Re: What's that sound ? Brexiteers expoding.
> I'm afraid I don't quite understand that line of reasoning - being a member of the EU does not stop the UK permitting immigration from the Commonwealth, or anywhere else, on whatever terms the UK wants. Or have I misunderstood you?
It is a lot easier for EU migrants to get a job and residency then non EU migrants. As an EU citizen they have a right to work and reside in the UK visa free. Indeed it cuts both ways, I can just pop down to Germany for a job, rent a place and reside there just as I would if I moved to another part of the UK (at least until Brexit).
Non EU migrants don't have this ability, so they are disadvantaged. Brexit will change that, and if it is a "hard Brexit", then EU migrants would have to jump through the same hoops as the rest of the world to go to the UK, and most would probably not bother and just find work in Germany or another EU country.
> I am a non-white Leaver. I and many like me voted specifically to leave the whites-only immigration club and open up immigration to fellow Commonwealth people.
This is actually a very common thing in my experience. Pretty much every Asian family I know are hard core Brexiteers, and as one of them explained to me, they have no connection with Europe, no cultural or other ties at all, and are more than happy to replace the EU with a freer trade/immigration agreement with the commonwealth, who speak English, have familiar legal structure, and for which they have cultural, family and other ties with.
They felt this was not possible to have while in the EU, because of EU agreements preferring EU immigration (I don't know if this is true, but it is what they believe).
Interestingly, from my experience, it seems Brexit voters are divided into 3 main (mutually incompatible) groups:
1. The "bring back our sovereignty" group, rallied against the EC Bureaucracy, the EU's perceived undemocratic nature, having laws written by others, etc.... Against the Political EU side of things (i.e. forming a United states of Europe), but happy with a free trade/movement of people agreement across the continent, and continued cooperation. "Keep it strictly business" type of idea, and generally favour "soft Brexit".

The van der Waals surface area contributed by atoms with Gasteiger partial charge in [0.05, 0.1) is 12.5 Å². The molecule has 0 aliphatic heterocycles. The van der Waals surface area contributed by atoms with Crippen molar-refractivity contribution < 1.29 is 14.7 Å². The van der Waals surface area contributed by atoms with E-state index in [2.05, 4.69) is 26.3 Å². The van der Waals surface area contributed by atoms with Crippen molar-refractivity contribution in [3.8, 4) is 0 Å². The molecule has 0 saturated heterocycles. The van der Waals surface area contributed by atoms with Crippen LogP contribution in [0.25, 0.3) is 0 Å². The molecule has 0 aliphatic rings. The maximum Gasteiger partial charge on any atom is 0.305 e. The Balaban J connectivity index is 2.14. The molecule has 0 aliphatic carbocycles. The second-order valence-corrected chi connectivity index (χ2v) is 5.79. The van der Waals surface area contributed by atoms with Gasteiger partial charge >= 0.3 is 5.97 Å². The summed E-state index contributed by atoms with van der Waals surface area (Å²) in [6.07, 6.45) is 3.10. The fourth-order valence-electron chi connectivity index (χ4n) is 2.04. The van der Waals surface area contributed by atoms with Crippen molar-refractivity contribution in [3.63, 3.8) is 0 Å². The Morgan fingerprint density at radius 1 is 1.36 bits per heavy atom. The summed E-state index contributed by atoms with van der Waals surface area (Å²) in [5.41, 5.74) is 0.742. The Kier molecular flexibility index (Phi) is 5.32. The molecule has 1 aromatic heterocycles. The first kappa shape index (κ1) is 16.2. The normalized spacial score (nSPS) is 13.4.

2. The "Immigrants out" voters, for whom immigration was the only reason to get out of the EU, with the goal that out of the EU, the borders will be under UK control (and therefore locked down), all the immigrants will be kicked out and there will be more jobs for British people. Pushing for "hard Brexit".
3. Commonwealth immigrants, who voted Brexit with the idea that it would increase immigration from their home countries, as Europeans stop migrating to the UK (or start leaving), freeing up positions for them. Generally for "hard Brexit", but happy for any agreement that benefits non EU immigration.
Before Brexit the above three were united in a common goal, but once they have achieved it, I suspect they will fall out quite badly, as their three visions for the UK cannot be reconciled together. Group (2) I suspect will be the most disappointed, as leaving the EU most likely won't result in less migrants, just less European migrants.
Seeing as non EU migrants will generally be cheaper than EU migrants, I think the UK may well see a marked increase of immigration after Brexit, in an attempt to stall any economic recession by driving down wages (and therefore business costs) to make the UK more globally competitive.